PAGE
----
Director: King Vidor
Production: Metro-Goldwyn-Mayer Pictures Corp.; black and white, 35mm, silent with music score; running time: about 93 minutes; length: 9 reels, 8538–8548 feet. Released 3 March 1928.
Producer: King Vidor; scenario: King Vidor, John V.A. Weaver and Harry Behn; titles: Joseph Farnham; photography: Henry Sharp;editor: Hugh Wynn; production designers: Cedric Gibbons and Arnold Gillespie.
Cast: Eleanor Boardman (Mary); James Murray (John); Bert Roach (Bert); Estelle Clark (Jane); Daniel G. Tomlinson (Jim); Dell Henderson (Dick); Lucy Beaumont (Mother); Freddie Burke Frederick (Junior); Alice Mildred Puter (Daughter).
Vidor, King, A Tree Is a Tree, New York, 1953; revised edition, 1977.
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* * *
King Vidor's career wavered between the lure of romantic, erotic melodrama and the stricter morality of his Christian Science background. After three John Gilbert vehicles, including the popular The Big Parade, Vidor was able to sell MGM on a bleak, expressionist urban tragedy of the sort made fashionable by the novels of Sinclair Lewis, Theodore Dreiser, and John Dos Passos. Other studios, notably Fox, already enjoyed considerable success in this area due to their importation of German and Austrian directors like Murnau and Dupont. MGM, committed to a policy of mainly Scandinavian recruitment, lacked such experts in relentless art of the "city film." Vidor persuaded Irving Thalberg to permit this single excursion into the field by offering to produce "The Big Parade of peace"—clearly a strategem, since The Crowd is as cynical and relentless as his World War I romantic drama was soft-centered and sentimental.
The Crowd is a remarkable aberration to come from the optimistic, cheerful MGM machine, mocking as it does American fictions of self-advancement and ambition. John Sims's birth on July 4th, 1900, is greeted with elation by his father. "He's a little man the world's going to hear from," he crows. But social circumstances, Vidor points out, guide our life from childhood. John's schoolboy friends already have their careers mapped out for them, especially the black boy who boasts in comic minstrel patter of the time "I detend to be a preacher man. Hallelujah!"
No less a social stereotype, John is forced by his father's early death to join the crowd who fill the streets of New York. "You've got to be good in that town if you want to beat the crowd," remarks a gaunt stranger as John watches the skyline from a ferry. As a huge office building swallows up the young Sims, we realize he has become another victim of the city, subject to its whims, threatened by its pressures.
John's early enthusiasm for city life, fuelled by visits to Coney Island, an early marriage and the unexpected windfall of a $500 slogan-writing contest prize, is crushed by the random death of his child, then unemployment and a slide to the humiliation of selling vacuum cleaners door to door, until he becomes a juggling sandwich-board man—a character seen before and mocked by Sims, but who returns like the clown in The Blue Angel as a memento mori. Interfering relatives nearly destroy Sims's marriage, but the love of his son saves him from a suicide attempt and he's finally reunited with his wife. "The crowd laughs with you always," warns a title, "but it will cry with you for only a day."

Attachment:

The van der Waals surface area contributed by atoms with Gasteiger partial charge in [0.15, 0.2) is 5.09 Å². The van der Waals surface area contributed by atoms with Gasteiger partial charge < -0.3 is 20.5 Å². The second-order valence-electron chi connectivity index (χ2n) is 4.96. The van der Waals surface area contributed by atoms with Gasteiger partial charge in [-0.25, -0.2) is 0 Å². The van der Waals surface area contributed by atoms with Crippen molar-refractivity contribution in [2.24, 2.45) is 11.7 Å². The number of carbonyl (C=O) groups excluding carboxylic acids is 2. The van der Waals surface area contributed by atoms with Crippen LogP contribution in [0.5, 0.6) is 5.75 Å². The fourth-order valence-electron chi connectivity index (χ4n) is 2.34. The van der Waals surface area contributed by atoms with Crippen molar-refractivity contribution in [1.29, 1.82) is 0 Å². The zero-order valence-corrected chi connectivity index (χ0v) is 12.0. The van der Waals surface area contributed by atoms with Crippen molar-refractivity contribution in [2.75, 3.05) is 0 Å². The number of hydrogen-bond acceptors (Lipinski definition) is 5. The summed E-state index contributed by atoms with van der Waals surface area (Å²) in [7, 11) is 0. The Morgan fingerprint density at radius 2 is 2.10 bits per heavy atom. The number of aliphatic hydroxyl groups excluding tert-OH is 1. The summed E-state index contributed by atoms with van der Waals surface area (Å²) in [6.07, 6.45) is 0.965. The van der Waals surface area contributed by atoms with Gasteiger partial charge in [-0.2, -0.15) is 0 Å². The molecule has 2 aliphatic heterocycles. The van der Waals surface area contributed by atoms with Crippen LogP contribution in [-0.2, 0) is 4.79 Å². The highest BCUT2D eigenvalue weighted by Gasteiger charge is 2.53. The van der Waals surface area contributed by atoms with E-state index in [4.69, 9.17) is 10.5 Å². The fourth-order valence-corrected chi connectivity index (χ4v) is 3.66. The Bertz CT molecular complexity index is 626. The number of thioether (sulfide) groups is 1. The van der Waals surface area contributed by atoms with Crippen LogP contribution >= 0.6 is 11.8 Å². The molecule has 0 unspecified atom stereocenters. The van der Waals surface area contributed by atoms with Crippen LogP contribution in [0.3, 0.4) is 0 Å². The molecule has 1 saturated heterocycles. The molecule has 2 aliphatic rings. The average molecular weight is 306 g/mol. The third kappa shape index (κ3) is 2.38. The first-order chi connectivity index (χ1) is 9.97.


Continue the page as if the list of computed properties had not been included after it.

Vidor tried seven endings before shooting one incorporating this bleak moral. Sims and his family visit a vaudeville show, and are last seen howling at the antics of two clowns, swallowed in a mindless laughing crowd.
Always attracted by expressionism and stylisation, Vidor exercised his penchant for both in The Crowd. Characters seem swallowed by their environment; the office building where John works (actually a model) is one of thousands in the city, and the camera zooms in through a window, apparently at random, to choose him, just another wage slave in an office of identical desks reaching in forced perspective to infinity. Earlier in the film, when John hears of his father's death, Vidor creates a vision of his threatened status by placing the boy on a staircase constructed against a distorted impression of a corridor actually painted on the back wall of the set. John, sustained by a relative, seems to hover between the inquisitive crowd huddled around the doorway and a threatening, unknown future.
James Murray, a minor featured performer (and not, as Vidor claimed, an extra) superbly conveys the feckless, ukelele-plucking John Sims mindlessly letting the world carry him along. (He was never to be offered work of this standard again, and drowned in the Hudson River in 1936; used to his gagging, watchers thought he was joking and failed to attempt a rescue.) Eleanor Boardman, later Vidor's wife, is an effective support.
But, as in all "city films," the individuals are dwarfed by an unfeeling capitalist society. Vidor emphasises this isolation in the film's most striking images; trying to quiet the crowd to soothe his dying child, Sims sets himself against the hurrying mob, hands thrust out, eyes blind; clocks dictate the coming and going of the city people with a relentless Langian power; even the couple's honeymoon is dwarfed by the torrent of Niagara plunging past the ledge on which they sit. A mis-step and it will carry them away.
Thalberg was alarmed at the bleak vision Vidor presented to him. The film was delayed for a year, and released to respectful reviews but little profit. Vidor went straight on to two Marion Davies comedies for William Randolph Hearst's Cosmopolitan Pictures, then based on the MGM lot. It was not until An American Romance that he had a chance to deal with the larger quasi-political issues he addressed in The Crowd, and by then the moment had passed.